Hurricane Dorian has caused “extensive damage” across the Bahamas, the Red Cross said Monday, warning that as many as 13,000 houses may have been severely damaged or destroyed.
“We don’t yet have a complete picture of what has happened,” Sune Bulow, head of the International Federation of Red Cross and Red Crescent Societies’ Emergency Operation Centre in Geneva, said in a statement.
“But it is clear that Hurricane Dorian has had a catastrophic impact,” he said, adding that “we anticipate extensive shelter needs, alongside the need for short-term economic support, as well as for clean water and health assistance.”
Hurricane Dorian battered the Bahamas with ferocious wind and rain on Sunday, the monstrous Category 5 storm wrecking towns and homes as it churned on an uncertain path toward the US coast where hundreds of thousands were ordered to evacuate.
There was no immediate word on casualties in the low-lying islands.
But IFRC said that up to 13,000 houses may have been severely impacted.
The organisation also warned that extensive flooding on the island of Abaco was believed to have contaminated wells with saltwater.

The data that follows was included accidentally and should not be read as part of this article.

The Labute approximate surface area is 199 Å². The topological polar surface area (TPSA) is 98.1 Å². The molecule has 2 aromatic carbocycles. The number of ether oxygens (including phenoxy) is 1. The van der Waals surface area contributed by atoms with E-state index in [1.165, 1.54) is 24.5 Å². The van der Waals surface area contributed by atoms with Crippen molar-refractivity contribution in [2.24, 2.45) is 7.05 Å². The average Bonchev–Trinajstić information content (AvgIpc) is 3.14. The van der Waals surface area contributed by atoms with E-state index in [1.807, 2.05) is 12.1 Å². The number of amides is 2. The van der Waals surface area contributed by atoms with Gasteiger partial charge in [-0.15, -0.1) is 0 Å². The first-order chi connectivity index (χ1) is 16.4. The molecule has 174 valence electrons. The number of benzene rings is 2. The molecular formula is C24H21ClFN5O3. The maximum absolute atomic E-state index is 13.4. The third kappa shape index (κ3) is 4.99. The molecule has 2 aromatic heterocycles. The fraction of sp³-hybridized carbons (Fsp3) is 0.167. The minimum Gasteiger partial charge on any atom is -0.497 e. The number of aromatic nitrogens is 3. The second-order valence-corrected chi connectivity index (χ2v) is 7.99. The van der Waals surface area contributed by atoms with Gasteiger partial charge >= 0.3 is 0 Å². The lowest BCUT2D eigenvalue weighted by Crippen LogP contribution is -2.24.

IFRC said it had released 250,000 Swiss francs ($252,000, 230,000 euros) from its Disaster Relief Emergency Fund to bolster the initial response to the crisis, and to provide some 500 families with emergency shelter assistance.
Packing sustained winds of 185 miles per hour (295 kilometre per hour), Dorian crashed onshore in the Abacos Islands, in the northwest of the Bahamas, as the strongest storm ever to hit the Caribbean chain.
After days of nerve-wracking uncertainty surrounding the storm’s path, the southeastern US states of Florida, Georgia and South Carolina finally ordered coastal residents to evacuate in a mass exodus set to affect hundreds of thousands of people.
The American Red Cross estimated that some 19 million people live in areas that could be impacted by the storm, with as many as 50,000 people in Florida, Georgia and South Carolina potentially in need of emergency shelter, depending on the impact.
IFRC said that hundreds of Red Cross volunteers, emergency response vehicles and more than 30 truckloads of relief supplies were being mobilised to help people living in the path of the hurricane.